By Hillary Mantis
You went to law school because you wanted to change the world, get involved, and make a difference. You still do — but how do you break into the world of non profits? A lot of public interest organizations don’t visit law school campuses for interviews. Plus, you have loans to repay. You would like to do public interest work, but you still have to pay rent. Is this possible?
Here are some strategies:
Find the right websites: Public sector organizations often do not participate in on campus interviews, and may not be ready to hire during fall on-campus interview season. So, you may have to go to them. Where to find more information? Try the following web sites: www.Psjd.org, www.equaljusticeworks.org, www.Idealist.org, and www.usajobs.gov.
Look for summer public interest funding: There are many options these days to find funding for an otherwise unpaid summer position in the public sector. It’s likely that your own law school may participate in these programs, so check with your career services office. Outside organizations, such as your local bar association, may also have funding or scholarships that you can apply for — but contact them now. Many have may have fall deadlines.
Investigate post graduate loan forgiveness: Think you can’t afford to take a permanent position in the public sector? Think again. Thanks to federal laws, if you take a qualifying post graduate position in the public sector, you may eventually be eligible for partial loan forgiveness. Research the College Cost Reduction and Access Act to learn more about it (web sites such as www.finaid.org explain the details). Many law schools also offer partial loan repayment assistance programs for their graduates who take public sector jobs — check them out.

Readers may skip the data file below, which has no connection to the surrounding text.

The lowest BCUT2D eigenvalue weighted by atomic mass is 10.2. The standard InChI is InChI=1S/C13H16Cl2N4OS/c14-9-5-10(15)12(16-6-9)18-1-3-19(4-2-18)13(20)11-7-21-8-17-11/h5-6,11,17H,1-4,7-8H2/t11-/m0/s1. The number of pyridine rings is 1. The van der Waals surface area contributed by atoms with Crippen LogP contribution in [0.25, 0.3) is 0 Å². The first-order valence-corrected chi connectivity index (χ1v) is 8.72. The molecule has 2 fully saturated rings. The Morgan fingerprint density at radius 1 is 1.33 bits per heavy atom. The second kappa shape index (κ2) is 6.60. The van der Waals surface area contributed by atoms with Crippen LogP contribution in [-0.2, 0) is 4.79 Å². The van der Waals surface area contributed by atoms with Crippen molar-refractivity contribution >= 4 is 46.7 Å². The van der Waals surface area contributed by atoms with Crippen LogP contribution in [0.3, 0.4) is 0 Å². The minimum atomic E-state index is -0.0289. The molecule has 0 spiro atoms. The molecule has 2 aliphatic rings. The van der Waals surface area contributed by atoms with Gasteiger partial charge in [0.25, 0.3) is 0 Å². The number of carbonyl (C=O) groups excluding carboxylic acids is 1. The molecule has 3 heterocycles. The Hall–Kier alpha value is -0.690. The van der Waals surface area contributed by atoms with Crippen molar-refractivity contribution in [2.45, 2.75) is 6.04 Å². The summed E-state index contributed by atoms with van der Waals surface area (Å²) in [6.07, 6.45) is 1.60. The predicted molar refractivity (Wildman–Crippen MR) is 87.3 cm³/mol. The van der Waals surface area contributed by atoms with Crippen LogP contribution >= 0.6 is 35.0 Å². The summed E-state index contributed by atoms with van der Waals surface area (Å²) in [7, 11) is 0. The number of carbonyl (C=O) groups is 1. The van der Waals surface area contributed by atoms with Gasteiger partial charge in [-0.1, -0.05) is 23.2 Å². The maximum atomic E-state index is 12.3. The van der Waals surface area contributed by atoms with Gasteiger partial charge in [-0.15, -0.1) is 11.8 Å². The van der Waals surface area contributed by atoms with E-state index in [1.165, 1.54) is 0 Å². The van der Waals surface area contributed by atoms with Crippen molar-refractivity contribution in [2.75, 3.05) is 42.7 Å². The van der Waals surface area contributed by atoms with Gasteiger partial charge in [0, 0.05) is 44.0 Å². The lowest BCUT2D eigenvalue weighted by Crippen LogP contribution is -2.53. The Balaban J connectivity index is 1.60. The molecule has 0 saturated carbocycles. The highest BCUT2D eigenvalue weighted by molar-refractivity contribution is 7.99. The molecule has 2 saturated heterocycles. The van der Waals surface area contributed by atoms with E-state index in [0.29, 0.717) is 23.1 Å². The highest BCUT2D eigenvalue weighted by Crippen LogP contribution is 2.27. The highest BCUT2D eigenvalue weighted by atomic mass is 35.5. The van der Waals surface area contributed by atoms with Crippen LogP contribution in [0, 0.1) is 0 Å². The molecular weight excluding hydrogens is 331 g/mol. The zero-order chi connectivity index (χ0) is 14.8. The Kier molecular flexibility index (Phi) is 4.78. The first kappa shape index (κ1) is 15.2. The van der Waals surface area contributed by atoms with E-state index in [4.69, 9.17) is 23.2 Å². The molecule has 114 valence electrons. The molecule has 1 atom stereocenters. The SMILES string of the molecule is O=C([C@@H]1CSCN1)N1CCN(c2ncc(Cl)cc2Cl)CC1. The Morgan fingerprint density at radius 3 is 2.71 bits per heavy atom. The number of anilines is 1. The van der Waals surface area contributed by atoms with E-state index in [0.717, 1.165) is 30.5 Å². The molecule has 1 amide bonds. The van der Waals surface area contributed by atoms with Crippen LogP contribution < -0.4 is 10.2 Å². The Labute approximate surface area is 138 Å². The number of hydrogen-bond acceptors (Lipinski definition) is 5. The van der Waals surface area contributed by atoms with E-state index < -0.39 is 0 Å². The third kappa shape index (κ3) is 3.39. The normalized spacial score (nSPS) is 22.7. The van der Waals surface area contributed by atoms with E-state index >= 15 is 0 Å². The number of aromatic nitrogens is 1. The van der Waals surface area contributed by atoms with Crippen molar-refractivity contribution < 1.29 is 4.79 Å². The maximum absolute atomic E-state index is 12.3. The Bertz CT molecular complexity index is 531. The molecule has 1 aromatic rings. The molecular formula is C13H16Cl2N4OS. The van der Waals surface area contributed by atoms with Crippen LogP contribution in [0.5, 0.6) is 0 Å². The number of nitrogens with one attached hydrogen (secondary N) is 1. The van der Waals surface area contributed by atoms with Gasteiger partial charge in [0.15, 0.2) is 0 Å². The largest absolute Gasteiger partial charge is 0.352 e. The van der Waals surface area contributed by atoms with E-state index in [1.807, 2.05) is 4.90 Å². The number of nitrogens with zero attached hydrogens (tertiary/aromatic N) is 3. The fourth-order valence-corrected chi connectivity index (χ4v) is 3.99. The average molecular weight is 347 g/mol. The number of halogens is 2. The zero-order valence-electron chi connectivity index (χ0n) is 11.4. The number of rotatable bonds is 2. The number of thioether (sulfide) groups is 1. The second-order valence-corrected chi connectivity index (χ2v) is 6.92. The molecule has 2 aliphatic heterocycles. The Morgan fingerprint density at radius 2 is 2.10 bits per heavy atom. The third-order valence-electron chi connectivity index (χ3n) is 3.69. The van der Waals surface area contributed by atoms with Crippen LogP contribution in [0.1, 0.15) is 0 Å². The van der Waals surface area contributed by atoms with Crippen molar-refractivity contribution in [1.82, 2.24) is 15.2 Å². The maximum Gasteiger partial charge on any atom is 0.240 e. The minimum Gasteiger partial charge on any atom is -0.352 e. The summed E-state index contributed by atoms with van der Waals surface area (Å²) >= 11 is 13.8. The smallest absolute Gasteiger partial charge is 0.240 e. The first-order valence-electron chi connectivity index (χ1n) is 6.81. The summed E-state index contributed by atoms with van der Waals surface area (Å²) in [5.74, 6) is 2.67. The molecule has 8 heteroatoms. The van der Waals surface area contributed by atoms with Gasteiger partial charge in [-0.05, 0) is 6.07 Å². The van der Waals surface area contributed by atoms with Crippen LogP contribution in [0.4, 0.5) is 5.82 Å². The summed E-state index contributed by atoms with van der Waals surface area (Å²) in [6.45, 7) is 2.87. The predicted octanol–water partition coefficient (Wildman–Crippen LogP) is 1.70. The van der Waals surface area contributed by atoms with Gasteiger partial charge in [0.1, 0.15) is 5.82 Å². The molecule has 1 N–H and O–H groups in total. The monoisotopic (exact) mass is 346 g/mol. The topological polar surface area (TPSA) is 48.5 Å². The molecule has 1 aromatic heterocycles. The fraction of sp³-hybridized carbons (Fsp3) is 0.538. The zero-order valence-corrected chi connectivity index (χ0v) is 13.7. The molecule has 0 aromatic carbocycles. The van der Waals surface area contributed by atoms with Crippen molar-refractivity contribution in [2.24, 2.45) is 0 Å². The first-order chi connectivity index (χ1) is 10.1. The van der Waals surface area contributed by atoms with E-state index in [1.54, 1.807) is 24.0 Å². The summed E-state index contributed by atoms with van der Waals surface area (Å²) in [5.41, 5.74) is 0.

Volunteer now: Even if you can’t find a paid summer position in a nonprofit, you may be able to volunteer during the school year, and get some experience for your resume. I have found that public sector organizations really value the experience, and demonstrated commitment to that type of work. Volunteer work can lead to meeting people, which can lead to making connections, which can lead to —you guessed it — a job.
Stuck for ideas about where to volunteer? It’s election season, so you could volunteer on a political campaign, if that interests you. Or, ask your professors who teach in areas related to nonprofit work (e.g. Family Law). Join student organizations that do pro bono projects on campus, and become a student member of your local bar association.
Hillary Mantis works with law students, pre-law students and lawyers. She is the author of Alternative Careers for Lawyers, and a Director of the Pre-Law Program at Fordham University. For more information, you can write to Hillary at email@example.com